BENGALURU : Restless Leg Syndrome is a sensorimotor disorder characterised by an uncontrollable and irresistible urge to move the legs with abnormal sensation, which usually leads to partial or complete resolution of the abnormal sensation after moving the legs. The diagnosis is purely clinical and hence this is a problem, especially among children. The exact prevalence of RLS in children is unknown however; some small scale studies report it around 6 per cent. When it comes to the pathophysiology of RLS, the central dopaminergic systems are involved as there is complete relief of symptoms with dopaminergic drugs.
Causes of RLS
There can be various causes of RLS. As some of the cases had a family history, there is a genetic predisposition which can be the causative factor. This is called the primary RLS which is inherited and some evidence indicates that there could be an autosomal dominant inheritance.
There are secondary causes for RLS which is the most common. Anaemia is a well-known causative factor associated, as there will be a deficiency of ferritin associated with these symptoms. Other causes such as uremia, peripheral neuropathy, Vit B12 deficiency, caffeine or alcohol consumption, smoking, sleep deprivation, narcoleptic or antidepressant use can be seen in adolescents.
Children having this disorder can present with symptoms such as aggression, hyperactivity, inattention, and daytime somnolence because of difficulty in maintaining sleep or inability to sleep. The consequences of RLS in children can include poor performance in school, unsatisfactory social development, and abnormal social interactions which may overlap with various diseases like Attention Deficit Hyperactivity Disorder (ADHD).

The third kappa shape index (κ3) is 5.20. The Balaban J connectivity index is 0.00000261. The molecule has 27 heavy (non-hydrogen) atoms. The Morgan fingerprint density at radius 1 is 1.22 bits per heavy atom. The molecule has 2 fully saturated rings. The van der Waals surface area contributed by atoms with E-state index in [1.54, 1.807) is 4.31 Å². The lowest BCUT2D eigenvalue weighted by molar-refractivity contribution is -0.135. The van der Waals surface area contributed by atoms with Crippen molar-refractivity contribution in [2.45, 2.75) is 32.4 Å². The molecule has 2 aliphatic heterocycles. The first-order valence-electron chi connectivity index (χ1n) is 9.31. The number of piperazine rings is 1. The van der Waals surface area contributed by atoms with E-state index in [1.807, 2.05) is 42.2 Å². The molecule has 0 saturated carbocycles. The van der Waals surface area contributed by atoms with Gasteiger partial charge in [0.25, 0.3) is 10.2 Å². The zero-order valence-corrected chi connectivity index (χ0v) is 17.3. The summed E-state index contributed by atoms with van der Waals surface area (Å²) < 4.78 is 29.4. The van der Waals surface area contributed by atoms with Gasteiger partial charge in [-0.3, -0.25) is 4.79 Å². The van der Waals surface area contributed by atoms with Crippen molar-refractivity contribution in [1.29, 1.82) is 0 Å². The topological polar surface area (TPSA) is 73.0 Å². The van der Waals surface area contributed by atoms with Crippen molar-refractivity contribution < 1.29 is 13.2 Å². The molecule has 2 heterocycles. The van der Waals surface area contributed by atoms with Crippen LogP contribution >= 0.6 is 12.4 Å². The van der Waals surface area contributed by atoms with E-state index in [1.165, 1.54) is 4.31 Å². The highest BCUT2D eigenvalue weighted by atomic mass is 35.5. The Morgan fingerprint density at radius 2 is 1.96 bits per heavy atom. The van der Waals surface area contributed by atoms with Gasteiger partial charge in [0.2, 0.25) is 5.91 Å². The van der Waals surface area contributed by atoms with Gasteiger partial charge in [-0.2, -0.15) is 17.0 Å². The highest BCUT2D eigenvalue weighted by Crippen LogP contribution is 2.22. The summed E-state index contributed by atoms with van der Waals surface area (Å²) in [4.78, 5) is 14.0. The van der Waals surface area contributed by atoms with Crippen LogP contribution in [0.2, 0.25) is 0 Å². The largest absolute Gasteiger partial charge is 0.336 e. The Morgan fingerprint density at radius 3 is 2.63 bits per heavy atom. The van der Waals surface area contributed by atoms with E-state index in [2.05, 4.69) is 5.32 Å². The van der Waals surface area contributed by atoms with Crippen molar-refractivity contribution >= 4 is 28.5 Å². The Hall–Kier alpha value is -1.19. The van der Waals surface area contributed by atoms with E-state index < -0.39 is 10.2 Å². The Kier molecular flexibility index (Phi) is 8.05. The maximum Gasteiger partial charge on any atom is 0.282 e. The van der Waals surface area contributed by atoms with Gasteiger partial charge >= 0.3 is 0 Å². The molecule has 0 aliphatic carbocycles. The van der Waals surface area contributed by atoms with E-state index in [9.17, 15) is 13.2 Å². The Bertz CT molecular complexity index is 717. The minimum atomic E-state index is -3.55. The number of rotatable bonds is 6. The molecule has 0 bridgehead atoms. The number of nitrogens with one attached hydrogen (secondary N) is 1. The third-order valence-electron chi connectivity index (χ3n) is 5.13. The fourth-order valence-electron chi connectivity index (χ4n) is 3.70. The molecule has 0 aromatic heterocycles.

Children can get restless, fidgety, and overactive and they may abnormally walk, run or kick continuously. Sometimes, children may describe it as pain or aches. Partial or complete resolution of symptoms by movement is an important feature. Some of the differential diagnoses or mimics of the disease in children are positional discomfort, sore leg muscles, ligament sprain/tendon strain, positional ischemia (numbness), motor tics arthralgia or growing pains.
To conclude, the diagnosis of RLS in children, unlike adults is challenging. This is because the child will not be able to give a proper description of the symptoms. There are some diseases which mimic RLS and have to be recognised as well. If not recognised and treated at the right time, it may lead to poor scholastic performance, poor social interaction and behavioural changes.-The author is senior consultant, neurologist and epileptologist, stroke specialist, BGS Gleneagles Global Hospital
Diagnostic criteria for RLS in children are similar as in adults
1. An urge to move the legs, usually accompanied or caused by uncomfortable and unpleasant sensations in the legs
2. The urge to move or unpleasant sensations beginning or worsening during periods of rest or inactivity such as lying or sitting
3. The urge to move or the unpleasant sensations are worse or only occur in the evening or night
4. The urge to move or unpleasant sensations are partially or totally relieved by movement, such as walking or stretching, at least as long as the activity continues